Each year a few American artists enjoy a rare and beautiful experience: the opportunity to live and work at a French chateau for a month. As one of them, Nancy Mitton, puts it, "It's as if you've died and gone to heaven."
In the rolling countryside of Brittany, near the west coast of France, the tiny town of Rochefort-en-Terre sits on a hillside crowned by a picturesque chateau. For most of the 20th century, the Chateau de Rochefort-en-Terre was owned by two American artists with close ties to Baltimore, Alfred Partridge Klots and his son, Trafford Klots.
Today the chateau, owned by the French government, is the home of a residency program that accepts four artists to stay there for the month of June. The program was instituted a decade ago by Trafford Klots' widow, Isabel, and since 1995 has been administered by the Maryland Institute, College of Art.
This week, there is a show and sale at the Institute of 62 works of art to establish an endowment for the program. They include works by Trafford Klots contributed by Isabel Klots, and works by artists who were residents there.
They gave because they remember the experience with great appreciation.
Paul Russotto of New York singles out the light. "It's a powerful place," he says. "The light lasts until 10 o'clock at night, and I would start out early and work until 10o'clock and be very happily exhausted because of all the work I got done."
George Nick, of Concord, Mass., speaks of the town. "The chateau looks right down on the very old and quite beautiful town with its slate-roofed stone buildings," he remembers. "I painted nine paintings that month. It was a very rich experience and quite productive."
Nancy Mitton, of Boston, was fueled by the encouragement. "It was a very inspirational time because of the beauty of the chateau and the village, and the warmth and aesthetic appreciation of the townspeople," she says. "One of the most memorable parts of that painting experience was the love and respect that many artists don't feel in their own neighborhoods."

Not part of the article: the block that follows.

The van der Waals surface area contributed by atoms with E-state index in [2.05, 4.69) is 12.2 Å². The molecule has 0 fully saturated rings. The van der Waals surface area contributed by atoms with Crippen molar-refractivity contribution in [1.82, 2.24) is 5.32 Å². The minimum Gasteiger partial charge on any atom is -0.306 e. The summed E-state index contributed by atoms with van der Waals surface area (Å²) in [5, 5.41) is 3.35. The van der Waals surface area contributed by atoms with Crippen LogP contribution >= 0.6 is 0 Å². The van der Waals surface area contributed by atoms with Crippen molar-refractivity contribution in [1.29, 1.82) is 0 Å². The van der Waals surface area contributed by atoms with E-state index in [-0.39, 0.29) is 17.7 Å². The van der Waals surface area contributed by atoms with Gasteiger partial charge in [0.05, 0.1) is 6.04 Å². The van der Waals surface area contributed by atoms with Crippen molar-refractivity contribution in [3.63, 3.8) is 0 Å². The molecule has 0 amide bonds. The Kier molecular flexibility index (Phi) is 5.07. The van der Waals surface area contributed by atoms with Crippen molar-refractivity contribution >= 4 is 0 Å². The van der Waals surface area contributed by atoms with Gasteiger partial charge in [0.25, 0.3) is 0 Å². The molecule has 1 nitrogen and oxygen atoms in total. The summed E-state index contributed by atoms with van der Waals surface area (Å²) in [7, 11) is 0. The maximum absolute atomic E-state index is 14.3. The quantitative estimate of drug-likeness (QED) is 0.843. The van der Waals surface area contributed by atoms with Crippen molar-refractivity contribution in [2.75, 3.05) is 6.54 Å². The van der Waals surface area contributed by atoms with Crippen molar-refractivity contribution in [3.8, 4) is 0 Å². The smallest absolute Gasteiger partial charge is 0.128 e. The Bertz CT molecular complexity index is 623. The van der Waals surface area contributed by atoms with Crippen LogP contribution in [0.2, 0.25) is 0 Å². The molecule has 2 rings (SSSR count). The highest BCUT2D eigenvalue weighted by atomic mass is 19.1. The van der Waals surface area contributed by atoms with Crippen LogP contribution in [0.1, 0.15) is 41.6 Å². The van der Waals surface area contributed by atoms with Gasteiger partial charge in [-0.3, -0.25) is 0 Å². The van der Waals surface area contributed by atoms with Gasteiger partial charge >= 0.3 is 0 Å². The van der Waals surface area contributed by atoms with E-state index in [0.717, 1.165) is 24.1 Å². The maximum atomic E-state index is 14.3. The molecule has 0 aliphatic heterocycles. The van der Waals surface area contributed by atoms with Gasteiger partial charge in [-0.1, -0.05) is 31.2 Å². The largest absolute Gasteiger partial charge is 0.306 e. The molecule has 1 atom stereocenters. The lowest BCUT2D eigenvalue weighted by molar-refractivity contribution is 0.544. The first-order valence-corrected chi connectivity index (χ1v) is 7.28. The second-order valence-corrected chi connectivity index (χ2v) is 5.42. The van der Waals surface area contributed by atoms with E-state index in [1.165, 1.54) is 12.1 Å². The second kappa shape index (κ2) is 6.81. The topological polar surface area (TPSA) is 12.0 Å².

And Ruth Channing, of Baltimore, who shared a residency with her husband, Raoul Middleman, agrees. "Invariably here, if you say you're an artist, the question is, Can you make a living at it? There, they're thrilled. You're an artist! It's like you were a brain surgeon in this country."
Currently, the program gives the artists work space and living accommodations, but they are responsible for their own travel expenses and board. A sellout of the current show would raise more than $100,000 for the endowment program, which would be used partly to help worthy artists who can't afford to go on their own. It would possibly help provide for an expansion of the program as well, perhaps another group of artists for another month of the summer.
"Another possibility, and a very important component, would be to invite back alumni of the program a few years later," says painter Robert Seyffert, director of the residency program. "It would establish a sense of continuity."
Seyffert himself brings a sense of continuity to Rochefort as a mecca for artists. His uncle, artist Richard Seyffert, was a friend of Trafford Klots and visited Rochefort several times. And Robert Seyffert remembers the younger Klots, who died in 1976, as a charming and magnetic man.
"He was very generous, warm and funny," Seyffert remembers. "He had an incredible capacity for a positive outlook on life, and when he walked into a room, everybody turned around. He was an attractive person."
In that, as in his calling as an artist, Trafford Klots followed in the footsteps of his father. Alfred Klots, born in 1875, was a distinguished portrait painter whose subjects included Cardinal James Gibbons, archbishop of Baltimore, and the mother of Adlai Stevenson. Klots grew up in Illinois but spent much of his life in France.